The question for Christians is how should we view Mohammed’s claims to be a Prophet of God? Mohammed’s own doubts about his first visit from the angel Gabriel provide us with important information. The fact that Mohammed thought he was possibly being deceived by an evil spirit is significant in evaluating the Prophet’s life. In 1 John 4:1 we are told to test the spirits to see whether they are of God.


“Beloved, believe not every spirit, but try the spirits whether they are of God: because many false prophets are gone out into the world.” (1 John 4:1)


It seems likely that Mohammed indeed was deceived by demons. Scripture tells us that Satan can transform himself into an angel of light. (2 Cor 11:14) in order to deceive mankind. In addition to Mohammed’s early doubts of his first visit from Gabriel we have other evidence that Mohammad was under Satanic deception. Prominent Muslim historians including Ibn Ishaq and Al Taburi wrote that Mohammed was deceived by Satan and spoke false revelation received by Satan when in Mecca. These false revelations by Satan are called the “Satanic verses” and are referenced in both the Quran and the Hadith. On one occasion for example Mohammed spoke falsely that it was alright for the pagan Arabs to worship idols.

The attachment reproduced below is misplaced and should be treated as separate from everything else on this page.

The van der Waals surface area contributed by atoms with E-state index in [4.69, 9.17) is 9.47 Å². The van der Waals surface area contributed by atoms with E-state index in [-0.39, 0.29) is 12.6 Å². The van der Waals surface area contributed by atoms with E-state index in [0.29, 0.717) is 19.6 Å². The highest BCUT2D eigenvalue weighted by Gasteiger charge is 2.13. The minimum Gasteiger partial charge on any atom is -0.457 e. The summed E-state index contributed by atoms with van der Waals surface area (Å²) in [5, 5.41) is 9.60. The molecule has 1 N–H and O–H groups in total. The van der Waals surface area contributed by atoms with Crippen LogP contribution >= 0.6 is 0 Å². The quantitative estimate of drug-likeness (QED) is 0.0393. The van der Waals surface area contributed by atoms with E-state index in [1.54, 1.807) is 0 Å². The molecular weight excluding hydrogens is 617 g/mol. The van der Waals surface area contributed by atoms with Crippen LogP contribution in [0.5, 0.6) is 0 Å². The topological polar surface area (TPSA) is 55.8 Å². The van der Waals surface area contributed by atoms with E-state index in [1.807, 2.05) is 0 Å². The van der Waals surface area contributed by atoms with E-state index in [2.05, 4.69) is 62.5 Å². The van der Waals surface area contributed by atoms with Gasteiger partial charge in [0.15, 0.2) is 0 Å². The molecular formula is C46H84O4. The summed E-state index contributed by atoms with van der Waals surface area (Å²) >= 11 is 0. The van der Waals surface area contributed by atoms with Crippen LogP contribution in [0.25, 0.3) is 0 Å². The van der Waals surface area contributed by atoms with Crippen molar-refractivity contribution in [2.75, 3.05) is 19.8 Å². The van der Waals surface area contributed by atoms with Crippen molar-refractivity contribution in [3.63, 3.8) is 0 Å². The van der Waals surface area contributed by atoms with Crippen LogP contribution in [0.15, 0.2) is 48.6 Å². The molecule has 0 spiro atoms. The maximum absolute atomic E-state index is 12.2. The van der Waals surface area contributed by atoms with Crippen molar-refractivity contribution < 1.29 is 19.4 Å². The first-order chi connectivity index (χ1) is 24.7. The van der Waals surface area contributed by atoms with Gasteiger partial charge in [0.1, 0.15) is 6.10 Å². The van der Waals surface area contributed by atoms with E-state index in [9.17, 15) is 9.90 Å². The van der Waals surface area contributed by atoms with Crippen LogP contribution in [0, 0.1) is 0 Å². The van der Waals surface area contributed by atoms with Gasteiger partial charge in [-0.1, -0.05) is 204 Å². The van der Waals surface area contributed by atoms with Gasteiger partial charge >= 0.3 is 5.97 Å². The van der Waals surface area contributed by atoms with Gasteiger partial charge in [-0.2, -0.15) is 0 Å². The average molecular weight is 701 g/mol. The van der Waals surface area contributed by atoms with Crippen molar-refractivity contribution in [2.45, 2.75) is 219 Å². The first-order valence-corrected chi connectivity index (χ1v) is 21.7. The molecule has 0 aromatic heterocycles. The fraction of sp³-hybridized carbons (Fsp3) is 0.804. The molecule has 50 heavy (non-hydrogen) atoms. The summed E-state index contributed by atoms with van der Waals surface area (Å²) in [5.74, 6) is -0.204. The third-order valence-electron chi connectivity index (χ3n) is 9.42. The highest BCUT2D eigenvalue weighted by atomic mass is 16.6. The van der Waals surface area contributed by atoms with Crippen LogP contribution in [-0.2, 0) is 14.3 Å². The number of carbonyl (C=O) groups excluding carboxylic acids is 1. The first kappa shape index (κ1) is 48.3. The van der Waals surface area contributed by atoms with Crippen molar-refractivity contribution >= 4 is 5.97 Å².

“Satan cast on his tongue, because of his inner debates and what he desired to bring to his people, the words: These are the high-flying cranes; verily their intercession is accepted with approval.”[1]


Mohammed would then realize his mistake and repent of it. This historical narrative is referenced in the Quran. Surah 22:52 shows this most clearly.